Butterflies: Fly into Science
Engage young learners with these great interdisciplinary lesson ideas for teaching about butterflies!
By Christen Amico
As the weather warms up and flowers start to blossom, teachers and parents may find themselves rushing to complete this year’s curriculum in order to get ready for the testing season. When spring fever hits your kids, and keeping them sitting still becomes a chore, head outdoors to learn. Here are some great butterfly teaching ideas that are fun, hands-on, and great for reviewing multiple academic subject areas in the same lesson.
How Does a Butterfly Grow?
The best place to start is, of course, at the beginning. Great children’s books, like Eric Carle’s The Very Hungry Caterpillar, perfectly illustrate the metamorphic changes that butterflies go through before they truly become a butterfly. Be careful though, Eric Carle uses the word cocoon, when actually a butterfly emerges from a chrysalis and moths emerge from cocoons. Have children cut and paste the parts of the life cycle in order and practice retelling the story as a way to reinforce important sequencing skills. This is also a great time to review specific academic science vocabulary, such as larvae, pupa, chrysalis, metamorphosis, and habitat.
Here are some quick activities that can also be used to teach about the butterfly life cycle:
- Write/draw in a daily diary to track the changes observed using a butterfly cage.
- Use raw pasta to illustrate the life cycle as well (penne for the caterpillar, shells for the chrysalis, bow tie for the butterfly).
- Compare and contrast the life of a caterpillar to that of a butterfly. Ask children which one they would rather be and why.
- Teach time order and transition words such as: first, next, then, afterwards, finally. This is very important in formal writing as well as oral language development.
What Else Can We Do with a Butterfly?
By using a connecting theme such as butterflies, teachers and parents can integrate a wide variety of learning objectives into this theme. Use what interests your pupils to get them engaged in other less-engaging subject areas. A simple butterfly template can turn any regular lesson plan into something much greater! Use some of these mini-lesson ideas to integrate a butterfly theme into seemingly regular, and sometimes boring, topics.
- Die-cut small butterflies and write each part of a compound word on each half of the butterfly.
- Cut out a large butterfly and write a fact family on it. Two addition facts on one side, and the corresponding subtraction facts on the other. This can be done with multiplication and division as well.
- Draw or glue a picture of one-half a butterfly, and have students draw the matching half to learn about symmetry. This works best on graph paper.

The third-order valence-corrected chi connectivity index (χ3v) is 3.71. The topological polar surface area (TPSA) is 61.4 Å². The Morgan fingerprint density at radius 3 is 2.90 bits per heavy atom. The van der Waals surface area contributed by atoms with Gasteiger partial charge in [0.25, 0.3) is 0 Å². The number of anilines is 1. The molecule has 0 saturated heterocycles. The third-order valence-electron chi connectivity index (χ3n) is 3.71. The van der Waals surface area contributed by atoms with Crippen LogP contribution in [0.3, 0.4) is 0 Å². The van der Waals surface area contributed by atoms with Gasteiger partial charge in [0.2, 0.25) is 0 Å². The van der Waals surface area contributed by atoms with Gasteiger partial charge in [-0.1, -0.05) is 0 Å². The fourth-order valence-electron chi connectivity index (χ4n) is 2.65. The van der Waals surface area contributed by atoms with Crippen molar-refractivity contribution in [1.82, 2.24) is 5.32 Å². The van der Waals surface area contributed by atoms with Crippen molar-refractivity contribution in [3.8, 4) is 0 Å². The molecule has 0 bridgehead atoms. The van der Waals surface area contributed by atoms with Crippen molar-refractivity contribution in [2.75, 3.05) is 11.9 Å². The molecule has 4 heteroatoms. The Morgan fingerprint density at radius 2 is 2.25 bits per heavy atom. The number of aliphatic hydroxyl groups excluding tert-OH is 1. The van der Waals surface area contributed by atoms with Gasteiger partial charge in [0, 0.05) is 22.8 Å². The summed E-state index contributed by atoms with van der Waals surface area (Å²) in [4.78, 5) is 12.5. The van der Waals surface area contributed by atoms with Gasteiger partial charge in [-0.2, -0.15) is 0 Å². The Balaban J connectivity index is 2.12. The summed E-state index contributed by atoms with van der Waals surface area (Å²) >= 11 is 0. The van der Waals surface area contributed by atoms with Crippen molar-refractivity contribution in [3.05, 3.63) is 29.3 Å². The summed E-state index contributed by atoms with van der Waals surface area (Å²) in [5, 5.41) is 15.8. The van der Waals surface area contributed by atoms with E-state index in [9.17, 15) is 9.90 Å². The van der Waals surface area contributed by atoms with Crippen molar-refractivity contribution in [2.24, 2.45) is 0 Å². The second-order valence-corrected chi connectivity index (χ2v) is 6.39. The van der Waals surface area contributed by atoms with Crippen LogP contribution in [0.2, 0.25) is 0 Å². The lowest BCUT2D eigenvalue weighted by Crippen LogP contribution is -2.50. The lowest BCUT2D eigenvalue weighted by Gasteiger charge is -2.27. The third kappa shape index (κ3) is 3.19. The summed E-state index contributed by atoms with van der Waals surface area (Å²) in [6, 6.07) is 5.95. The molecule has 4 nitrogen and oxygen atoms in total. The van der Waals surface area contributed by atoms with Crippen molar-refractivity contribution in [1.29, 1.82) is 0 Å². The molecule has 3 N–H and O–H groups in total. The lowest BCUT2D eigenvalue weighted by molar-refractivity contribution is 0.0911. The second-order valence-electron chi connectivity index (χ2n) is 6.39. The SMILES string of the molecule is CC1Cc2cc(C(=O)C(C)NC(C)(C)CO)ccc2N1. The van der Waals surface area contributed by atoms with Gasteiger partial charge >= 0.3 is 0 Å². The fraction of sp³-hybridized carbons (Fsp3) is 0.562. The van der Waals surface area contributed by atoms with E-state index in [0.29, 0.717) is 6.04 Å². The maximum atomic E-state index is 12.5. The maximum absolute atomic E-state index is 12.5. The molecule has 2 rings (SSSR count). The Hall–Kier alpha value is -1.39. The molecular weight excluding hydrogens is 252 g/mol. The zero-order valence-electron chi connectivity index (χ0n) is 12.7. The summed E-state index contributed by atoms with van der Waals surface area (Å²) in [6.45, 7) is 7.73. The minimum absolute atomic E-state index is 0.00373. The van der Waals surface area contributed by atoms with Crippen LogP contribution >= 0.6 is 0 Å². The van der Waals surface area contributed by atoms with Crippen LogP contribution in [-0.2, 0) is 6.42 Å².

- Butterfly acrostic poem.
- How many words can you make using the letters B-U-T-T-E-R-F-L-Y or C-A-T-E-R-P-I-L-L-A-R?
- Make a contraction caterpillar: each round body part has a contraction on it and put two small feet under that to hold each small word that comprises the contraction.
- Use an egg carton to paint and decorate to create your own caterpillar.
- Trace a large butterfly on black paper. Cut out holes in the wings and glue pretty colored tissue paper on the back. Hang it up in a window to make it look like stained glass.
Just like the life cycle of a butterfly, the learning possibilities here are endless. Although using butterflies as a unit of study is quite common amongst early childhood educators, upper-grade teachers and parents can also take advantage of its unique and high-interest qualities. Here are some great printable activities to help you soar in the season!
A Variety of Ways to Incorporate Butterflies into Your Curriculum
Kindergarten and first graders will enjoy this basic addition worksheet. After solving the problems, they use the code at the bottom to color the butterflies correctly!
This is a great introductory worksheet for teaching the names of each part of the butterfly life cycle. It is simple and in color for added engagement! This would work for any grade level.
In this printable, scientists must read and comprehend each stage and then draw a picture to match. This could be modified for special needs or younger students by allowing them to cut and paste pictures in the spaces rather than draw from memory.
Here is a simple lesson plan to teach about symmetry using a hand drawn butterfly. This includes a template.
Early writers can use this basic (and customizable) worksheet to color and print the word butterfly. This is great for pre-k and kindergarten.
This is a nice, basic template for creating a butterfly acrostic poem.
This is a great printable book that kids can read, color and take home to reinforce reading comprehension skills. It prints two pages on one sheet and is black and white.